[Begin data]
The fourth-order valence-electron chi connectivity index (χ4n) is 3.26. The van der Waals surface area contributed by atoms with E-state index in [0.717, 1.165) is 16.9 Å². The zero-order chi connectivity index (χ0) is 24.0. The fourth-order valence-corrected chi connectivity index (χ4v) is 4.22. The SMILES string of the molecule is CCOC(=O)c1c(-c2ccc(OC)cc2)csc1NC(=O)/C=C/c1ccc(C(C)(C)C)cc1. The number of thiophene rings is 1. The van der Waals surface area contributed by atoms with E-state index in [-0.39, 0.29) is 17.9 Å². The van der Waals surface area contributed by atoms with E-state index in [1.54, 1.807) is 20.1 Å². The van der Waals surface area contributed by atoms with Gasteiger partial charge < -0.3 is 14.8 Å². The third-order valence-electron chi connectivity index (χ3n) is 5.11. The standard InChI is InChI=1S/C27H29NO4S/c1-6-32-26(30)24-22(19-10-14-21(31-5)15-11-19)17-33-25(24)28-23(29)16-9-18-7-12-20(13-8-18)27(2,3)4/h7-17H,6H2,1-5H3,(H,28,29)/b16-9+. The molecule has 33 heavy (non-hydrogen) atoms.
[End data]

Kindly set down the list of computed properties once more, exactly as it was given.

The fourth-order valence-electron chi connectivity index (χ4n) is 3.26. The van der Waals surface area contributed by atoms with E-state index in [0.717, 1.165) is 16.9 Å². The zero-order chi connectivity index (χ0) is 24.0. The fourth-order valence-corrected chi connectivity index (χ4v) is 4.22. The SMILES string of the molecule is CCOC(=O)c1c(-c2ccc(OC)cc2)csc1NC(=O)/C=C/c1ccc(C(C)(C)C)cc1. The number of thiophene rings is 1. The van der Waals surface area contributed by atoms with E-state index in [-0.39, 0.29) is 17.9 Å². The van der Waals surface area contributed by atoms with E-state index in [1.54, 1.807) is 20.1 Å². The van der Waals surface area contributed by atoms with Gasteiger partial charge < -0.3 is 14.8 Å². The third-order valence-electron chi connectivity index (χ3n) is 5.11. The standard InChI is InChI=1S/C27H29NO4S/c1-6-32-26(30)24-22(19-10-14-21(31-5)15-11-19)17-33-25(24)28-23(29)16-9-18-7-12-20(13-8-18)27(2,3)4/h7-17H,6H2,1-5H3,(H,28,29)/b16-9+. The molecule has 33 heavy (non-hydrogen) atoms.